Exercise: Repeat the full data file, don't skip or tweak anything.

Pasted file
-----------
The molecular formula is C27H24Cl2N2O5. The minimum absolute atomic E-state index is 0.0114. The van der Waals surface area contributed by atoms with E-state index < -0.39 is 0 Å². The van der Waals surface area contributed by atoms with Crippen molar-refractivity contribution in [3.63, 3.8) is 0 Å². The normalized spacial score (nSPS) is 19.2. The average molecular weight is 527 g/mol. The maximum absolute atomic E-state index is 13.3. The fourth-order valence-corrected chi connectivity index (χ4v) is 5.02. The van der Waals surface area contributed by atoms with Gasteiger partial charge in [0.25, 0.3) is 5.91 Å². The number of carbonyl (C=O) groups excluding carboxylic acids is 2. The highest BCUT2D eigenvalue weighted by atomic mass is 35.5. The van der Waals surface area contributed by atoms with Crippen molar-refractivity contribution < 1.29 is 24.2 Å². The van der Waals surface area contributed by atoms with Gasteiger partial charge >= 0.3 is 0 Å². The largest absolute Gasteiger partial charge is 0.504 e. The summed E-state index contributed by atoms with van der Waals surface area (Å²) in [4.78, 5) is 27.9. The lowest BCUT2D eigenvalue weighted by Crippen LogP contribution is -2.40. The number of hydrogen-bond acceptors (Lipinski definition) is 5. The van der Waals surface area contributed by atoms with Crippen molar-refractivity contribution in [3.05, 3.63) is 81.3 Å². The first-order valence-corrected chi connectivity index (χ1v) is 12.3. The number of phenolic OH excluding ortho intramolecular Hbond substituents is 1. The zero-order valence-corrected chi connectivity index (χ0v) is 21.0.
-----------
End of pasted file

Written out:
The molecular formula is C27H24Cl2N2O5. The minimum absolute atomic E-state index is 0.0114. The van der Waals surface area contributed by atoms with E-state index < -0.39 is 0 Å². The van der Waals surface area contributed by atoms with Crippen molar-refractivity contribution in [3.63, 3.8) is 0 Å². The normalized spacial score (nSPS) is 19.2. The average molecular weight is 527 g/mol. The maximum absolute atomic E-state index is 13.3. The fourth-order valence-corrected chi connectivity index (χ4v) is 5.02. The van der Waals surface area contributed by atoms with Gasteiger partial charge in [0.25, 0.3) is 5.91 Å². The number of carbonyl (C=O) groups excluding carboxylic acids is 2. The highest BCUT2D eigenvalue weighted by atomic mass is 35.5. The van der Waals surface area contributed by atoms with Crippen molar-refractivity contribution < 1.29 is 24.2 Å². The van der Waals surface area contributed by atoms with Gasteiger partial charge >= 0.3 is 0 Å². The largest absolute Gasteiger partial charge is 0.504 e. The summed E-state index contributed by atoms with van der Waals surface area (Å²) in [4.78, 5) is 27.9. The lowest BCUT2D eigenvalue weighted by Crippen LogP contribution is -2.40. The number of hydrogen-bond acceptors (Lipinski definition) is 5. The van der Waals surface area contributed by atoms with Crippen molar-refractivity contribution in [3.05, 3.63) is 81.3 Å². The first-order valence-corrected chi connectivity index (χ1v) is 12.3. The number of phenolic OH excluding ortho intramolecular Hbond substituents is 1. The zero-order valence-corrected chi connectivity index (χ0v) is 21.0.